Further, as for the merits of the motion, it is clear that a continuance was not warranted. In an attempt to show that further discovery would lead to facts supporting their claim, appellants submitted an affidavit of Ronald Margolis. In the affidavit, Margolis claimed that further discovery would reveal that Ryan and Strong knew there was no legal basis for Dickerson's RICO claim. Margolis also asserted that further discovery would show that Judge Ramerman knew there was no basis for the claim, yet he consistently rendered decisions in favor of Dickerson. Therefore, according to Margolis, further discovery would elicit facts demonstrating "conscious parallel activity. "Additionally, Margolis claimed that, if deposed, Judge Ramerman would testify that he agreed to accept Ryan and Strong's meritless and baseless positions.

Margolis did not, however, provide any basis or factual support for his assertions that further discovery would lead to the facts and testimony he described in his affidavit. Moreover, a review of the record leads to the conclusion that Margolis' affidavit is based on nothing more than wild speculation. As such, appellants failed to identify facts, either discovered or likely to be discovered, that would support their § 1983 claim. Therefore, the district court did not err in rejecting appellants' request for further discovery.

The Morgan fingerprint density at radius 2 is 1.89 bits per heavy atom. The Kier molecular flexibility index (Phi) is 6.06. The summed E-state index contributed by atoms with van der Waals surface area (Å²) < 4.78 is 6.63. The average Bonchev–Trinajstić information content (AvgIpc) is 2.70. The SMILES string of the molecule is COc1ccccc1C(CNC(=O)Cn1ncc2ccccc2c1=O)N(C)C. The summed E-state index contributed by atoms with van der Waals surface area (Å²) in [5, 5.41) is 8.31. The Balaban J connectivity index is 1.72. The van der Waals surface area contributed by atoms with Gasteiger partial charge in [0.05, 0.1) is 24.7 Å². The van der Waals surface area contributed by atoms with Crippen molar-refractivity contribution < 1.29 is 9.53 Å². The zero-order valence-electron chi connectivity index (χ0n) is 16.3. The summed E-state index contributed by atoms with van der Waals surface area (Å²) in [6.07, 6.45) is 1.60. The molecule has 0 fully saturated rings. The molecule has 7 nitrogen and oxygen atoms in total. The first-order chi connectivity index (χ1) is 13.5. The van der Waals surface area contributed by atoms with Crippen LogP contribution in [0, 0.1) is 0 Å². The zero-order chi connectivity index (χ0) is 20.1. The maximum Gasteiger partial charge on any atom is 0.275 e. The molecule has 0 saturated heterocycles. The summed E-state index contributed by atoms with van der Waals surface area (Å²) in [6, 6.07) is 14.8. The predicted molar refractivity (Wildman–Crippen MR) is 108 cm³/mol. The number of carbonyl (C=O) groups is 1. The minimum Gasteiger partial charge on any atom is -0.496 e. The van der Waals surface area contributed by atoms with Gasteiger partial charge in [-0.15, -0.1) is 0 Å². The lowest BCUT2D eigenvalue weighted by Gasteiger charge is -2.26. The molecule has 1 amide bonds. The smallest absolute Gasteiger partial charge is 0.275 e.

C. Award of Attorneys' Fees

Following receipt of the order granting summary judgment, Ryan and Strong filed a motion for attorneys' fees, requesting $10,915. Ryan and Strong made their request pursuant to Fed.R.Civ.P. 11, 42 U.S.C. § 1988, RCW 4.24.510 and the court's inherent powers. The district court granted the motion and awarded Ryan and Strong $10,915.

However, the district court failed to identify the authority for the award or specify reasons justifying the award and the amount awarded. Therefore, this court remanded the case for the sole purpose of allowing the district court an opportunity to explain its decision to award attorneys' fees. On remand, District Judge Carolyn Dimmick signed an order setting forth the reasons for the award of attorneys' fees under Fed.R.Civ.P. 11, 42 U.S.C. § 1988, RCW 4.24.510 and the court's inherent powers.

Judge Dimmick signed the order for Judge McGovern, the district judge who awarded attorneys' fees to Ryan and Strong. Given Judge Dimmick's familiarity with the case, this court finds it appropriate for her to sign the order for Judge McGovern.